March 04, 2010

Fort Wayne church seeks reconciliation

Sins of history

Local church leaders invite native people to service of reconciliation

Rosa Salter Rodriguez
Monte Sheets, pastor of Cedarville Community Church, isn’t sure, but he thinks he might have a measure of Native American ancestry.

What he is sure about is that he feels a measure of guilt about how Native Americans have historically been treated.

Last month, Sheets and other members of the Fort Wayne area’s religious community did something about that feeling during a landmark gathering at Heartland Community Church in Fort Wayne.

Called “Restoring Ancient Gates: Seeking the Creator for a Regional Prophetic Awakening,” the late-January event brought together more than 500 people seeking reconciliation between Christian churches and native peoples.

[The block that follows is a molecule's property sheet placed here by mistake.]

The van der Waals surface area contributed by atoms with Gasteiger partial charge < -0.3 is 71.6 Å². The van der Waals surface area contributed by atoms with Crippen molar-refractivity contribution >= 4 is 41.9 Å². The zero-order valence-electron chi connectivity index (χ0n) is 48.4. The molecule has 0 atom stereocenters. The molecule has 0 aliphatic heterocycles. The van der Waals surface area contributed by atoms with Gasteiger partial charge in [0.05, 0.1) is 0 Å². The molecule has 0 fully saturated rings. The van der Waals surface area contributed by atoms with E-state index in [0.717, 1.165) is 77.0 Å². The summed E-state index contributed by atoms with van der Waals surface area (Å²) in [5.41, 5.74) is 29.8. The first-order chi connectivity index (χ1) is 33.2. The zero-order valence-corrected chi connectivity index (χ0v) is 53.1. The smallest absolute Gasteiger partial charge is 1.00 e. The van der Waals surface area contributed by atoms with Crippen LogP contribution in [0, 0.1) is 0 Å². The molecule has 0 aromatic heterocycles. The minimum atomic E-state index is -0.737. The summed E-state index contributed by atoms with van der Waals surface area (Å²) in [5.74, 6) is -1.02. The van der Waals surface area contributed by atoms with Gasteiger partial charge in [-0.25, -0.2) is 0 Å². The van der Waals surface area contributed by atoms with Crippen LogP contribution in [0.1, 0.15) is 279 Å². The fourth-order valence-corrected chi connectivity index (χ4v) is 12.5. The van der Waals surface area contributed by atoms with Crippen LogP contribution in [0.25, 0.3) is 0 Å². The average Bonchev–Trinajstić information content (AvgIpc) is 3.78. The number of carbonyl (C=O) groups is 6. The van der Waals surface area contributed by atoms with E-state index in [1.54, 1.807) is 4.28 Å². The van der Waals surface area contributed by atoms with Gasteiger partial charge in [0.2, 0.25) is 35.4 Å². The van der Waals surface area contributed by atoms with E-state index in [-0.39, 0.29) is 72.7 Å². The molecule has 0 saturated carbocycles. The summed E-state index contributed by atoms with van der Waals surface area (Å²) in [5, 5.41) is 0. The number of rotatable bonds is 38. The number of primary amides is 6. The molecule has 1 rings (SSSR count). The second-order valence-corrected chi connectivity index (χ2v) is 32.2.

Attendees came from area congregations and 20 Native American tribes, with many arriving in traditional tribal dress.

The weekend’s highlight was the presentation of a document from a group of Fort Wayne pastors, including Sheets, acknowledging past sins and unjust acts against the Miami Indians, the region’s original settlers.

The document also committed the signatories to treating Miami descendants with respect as “a spiritual people” and as “the original gatekeepers and caretakers of this land.”
Comment:  Below is Rita Bear Gray speaking on "Native American culture in Christian worship." Is she wearing a traditional Miami Indian outfit? Maybe, maybe not.

For more on reconciliation, see Native Gathering Forgives Columbus and Lenape Tribe, Collegiate Church Reconcile.

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